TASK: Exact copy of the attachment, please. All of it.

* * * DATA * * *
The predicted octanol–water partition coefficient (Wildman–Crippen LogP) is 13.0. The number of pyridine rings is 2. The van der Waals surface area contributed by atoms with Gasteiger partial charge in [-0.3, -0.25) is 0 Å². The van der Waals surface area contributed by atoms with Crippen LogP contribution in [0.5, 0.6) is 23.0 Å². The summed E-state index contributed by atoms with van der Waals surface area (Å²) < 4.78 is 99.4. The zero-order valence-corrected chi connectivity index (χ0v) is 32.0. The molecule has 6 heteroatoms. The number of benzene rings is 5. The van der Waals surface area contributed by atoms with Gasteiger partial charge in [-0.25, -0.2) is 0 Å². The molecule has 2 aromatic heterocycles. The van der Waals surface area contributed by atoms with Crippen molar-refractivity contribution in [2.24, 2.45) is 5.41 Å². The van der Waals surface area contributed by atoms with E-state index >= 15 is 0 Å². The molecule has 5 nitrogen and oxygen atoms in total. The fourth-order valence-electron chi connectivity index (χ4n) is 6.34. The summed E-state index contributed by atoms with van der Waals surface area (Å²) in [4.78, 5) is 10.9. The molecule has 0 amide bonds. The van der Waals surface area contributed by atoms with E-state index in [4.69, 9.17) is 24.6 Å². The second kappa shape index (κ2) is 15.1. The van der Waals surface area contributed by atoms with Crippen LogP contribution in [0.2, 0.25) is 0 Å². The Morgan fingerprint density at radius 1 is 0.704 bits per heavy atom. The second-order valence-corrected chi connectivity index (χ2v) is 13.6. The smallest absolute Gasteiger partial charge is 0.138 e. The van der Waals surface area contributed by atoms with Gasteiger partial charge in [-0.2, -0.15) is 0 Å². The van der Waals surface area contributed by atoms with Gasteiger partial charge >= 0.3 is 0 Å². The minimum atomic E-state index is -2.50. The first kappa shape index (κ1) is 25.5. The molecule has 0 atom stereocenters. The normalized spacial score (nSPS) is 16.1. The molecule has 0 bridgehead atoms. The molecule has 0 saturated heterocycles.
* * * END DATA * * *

The predicted octanol–water partition coefficient (Wildman–Crippen LogP) is 13.0. The number of pyridine rings is 2. The van der Waals surface area contributed by atoms with Gasteiger partial charge in [-0.3, -0.25) is 0 Å². The van der Waals surface area contributed by atoms with Crippen LogP contribution in [0.5, 0.6) is 23.0 Å². The summed E-state index contributed by atoms with van der Waals surface area (Å²) < 4.78 is 99.4. The zero-order valence-corrected chi connectivity index (χ0v) is 32.0. The molecule has 6 heteroatoms. The number of benzene rings is 5. The van der Waals surface area contributed by atoms with Gasteiger partial charge in [-0.25, -0.2) is 0 Å². The molecule has 2 aromatic heterocycles. The van der Waals surface area contributed by atoms with Crippen molar-refractivity contribution in [2.24, 2.45) is 5.41 Å². The van der Waals surface area contributed by atoms with E-state index >= 15 is 0 Å². The molecule has 5 nitrogen and oxygen atoms in total. The fourth-order valence-electron chi connectivity index (χ4n) is 6.34. The summed E-state index contributed by atoms with van der Waals surface area (Å²) in [4.78, 5) is 10.9. The molecule has 0 amide bonds. The van der Waals surface area contributed by atoms with E-state index in [4.69, 9.17) is 24.6 Å². The second kappa shape index (κ2) is 15.1. The van der Waals surface area contributed by atoms with Crippen LogP contribution in [0.2, 0.25) is 0 Å². The Morgan fingerprint density at radius 1 is 0.704 bits per heavy atom. The second-order valence-corrected chi connectivity index (χ2v) is 13.6. The smallest absolute Gasteiger partial charge is 0.138 e. The van der Waals surface area contributed by atoms with Gasteiger partial charge in [-0.2, -0.15) is 0 Å². The van der Waals surface area contributed by atoms with Gasteiger partial charge >= 0.3 is 0 Å². The minimum atomic E-state index is -2.50. The first kappa shape index (κ1) is 25.5. The molecule has 0 atom stereocenters. The normalized spacial score (nSPS) is 16.1. The molecule has 0 bridgehead atoms. The molecule has 0 saturated heterocycles.